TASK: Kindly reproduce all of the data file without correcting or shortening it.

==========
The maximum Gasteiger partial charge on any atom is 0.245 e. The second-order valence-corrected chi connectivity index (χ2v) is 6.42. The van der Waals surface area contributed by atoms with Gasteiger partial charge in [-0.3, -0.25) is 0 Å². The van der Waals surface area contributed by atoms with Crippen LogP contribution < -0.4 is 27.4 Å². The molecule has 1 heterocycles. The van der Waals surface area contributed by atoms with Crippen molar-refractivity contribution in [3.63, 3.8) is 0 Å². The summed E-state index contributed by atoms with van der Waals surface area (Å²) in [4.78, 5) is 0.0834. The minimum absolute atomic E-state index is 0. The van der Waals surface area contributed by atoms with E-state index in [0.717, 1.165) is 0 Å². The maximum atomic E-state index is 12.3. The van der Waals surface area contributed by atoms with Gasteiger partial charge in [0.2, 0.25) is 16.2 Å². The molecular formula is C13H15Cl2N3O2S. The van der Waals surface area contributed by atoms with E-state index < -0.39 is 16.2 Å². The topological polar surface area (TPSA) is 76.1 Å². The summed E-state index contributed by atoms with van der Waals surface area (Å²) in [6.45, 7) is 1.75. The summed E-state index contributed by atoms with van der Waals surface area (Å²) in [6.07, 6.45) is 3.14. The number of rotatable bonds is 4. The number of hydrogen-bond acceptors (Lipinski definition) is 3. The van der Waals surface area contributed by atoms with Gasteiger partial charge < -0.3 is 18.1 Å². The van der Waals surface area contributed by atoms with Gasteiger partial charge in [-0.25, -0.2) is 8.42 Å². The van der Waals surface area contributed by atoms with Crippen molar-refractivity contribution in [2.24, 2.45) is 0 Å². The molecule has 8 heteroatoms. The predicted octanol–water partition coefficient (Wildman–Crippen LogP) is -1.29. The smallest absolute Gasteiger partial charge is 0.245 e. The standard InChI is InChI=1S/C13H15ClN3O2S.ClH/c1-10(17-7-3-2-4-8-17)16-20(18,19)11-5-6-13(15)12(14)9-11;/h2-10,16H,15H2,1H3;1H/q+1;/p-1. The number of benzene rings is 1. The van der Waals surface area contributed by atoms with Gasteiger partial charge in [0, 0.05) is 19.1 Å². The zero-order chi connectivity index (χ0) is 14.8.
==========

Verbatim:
The maximum Gasteiger partial charge on any atom is 0.245 e. The second-order valence-corrected chi connectivity index (χ2v) is 6.42. The van der Waals surface area contributed by atoms with Gasteiger partial charge in [-0.3, -0.25) is 0 Å². The van der Waals surface area contributed by atoms with Crippen LogP contribution < -0.4 is 27.4 Å². The molecule has 1 heterocycles. The van der Waals surface area contributed by atoms with Crippen molar-refractivity contribution in [3.63, 3.8) is 0 Å². The summed E-state index contributed by atoms with van der Waals surface area (Å²) in [4.78, 5) is 0.0834. The minimum absolute atomic E-state index is 0. The van der Waals surface area contributed by atoms with E-state index in [0.717, 1.165) is 0 Å². The maximum atomic E-state index is 12.3. The van der Waals surface area contributed by atoms with Gasteiger partial charge in [0.2, 0.25) is 16.2 Å². The molecular formula is C13H15Cl2N3O2S. The van der Waals surface area contributed by atoms with E-state index < -0.39 is 16.2 Å². The topological polar surface area (TPSA) is 76.1 Å². The summed E-state index contributed by atoms with van der Waals surface area (Å²) in [6.45, 7) is 1.75. The summed E-state index contributed by atoms with van der Waals surface area (Å²) in [6.07, 6.45) is 3.14. The number of rotatable bonds is 4. The number of hydrogen-bond acceptors (Lipinski definition) is 3. The van der Waals surface area contributed by atoms with Gasteiger partial charge < -0.3 is 18.1 Å². The van der Waals surface area contributed by atoms with Gasteiger partial charge in [-0.25, -0.2) is 8.42 Å². The van der Waals surface area contributed by atoms with Crippen molar-refractivity contribution in [2.24, 2.45) is 0 Å². The molecule has 8 heteroatoms. The predicted octanol–water partition coefficient (Wildman–Crippen LogP) is -1.29. The smallest absolute Gasteiger partial charge is 0.245 e. The standard InChI is InChI=1S/C13H15ClN3O2S.ClH/c1-10(17-7-3-2-4-8-17)16-20(18,19)11-5-6-13(15)12(14)9-11;/h2-10,16H,15H2,1H3;1H/q+1;/p-1. The number of benzene rings is 1. The van der Waals surface area contributed by atoms with Gasteiger partial charge in [0, 0.05) is 19.1 Å². The zero-order chi connectivity index (χ0) is 14.8.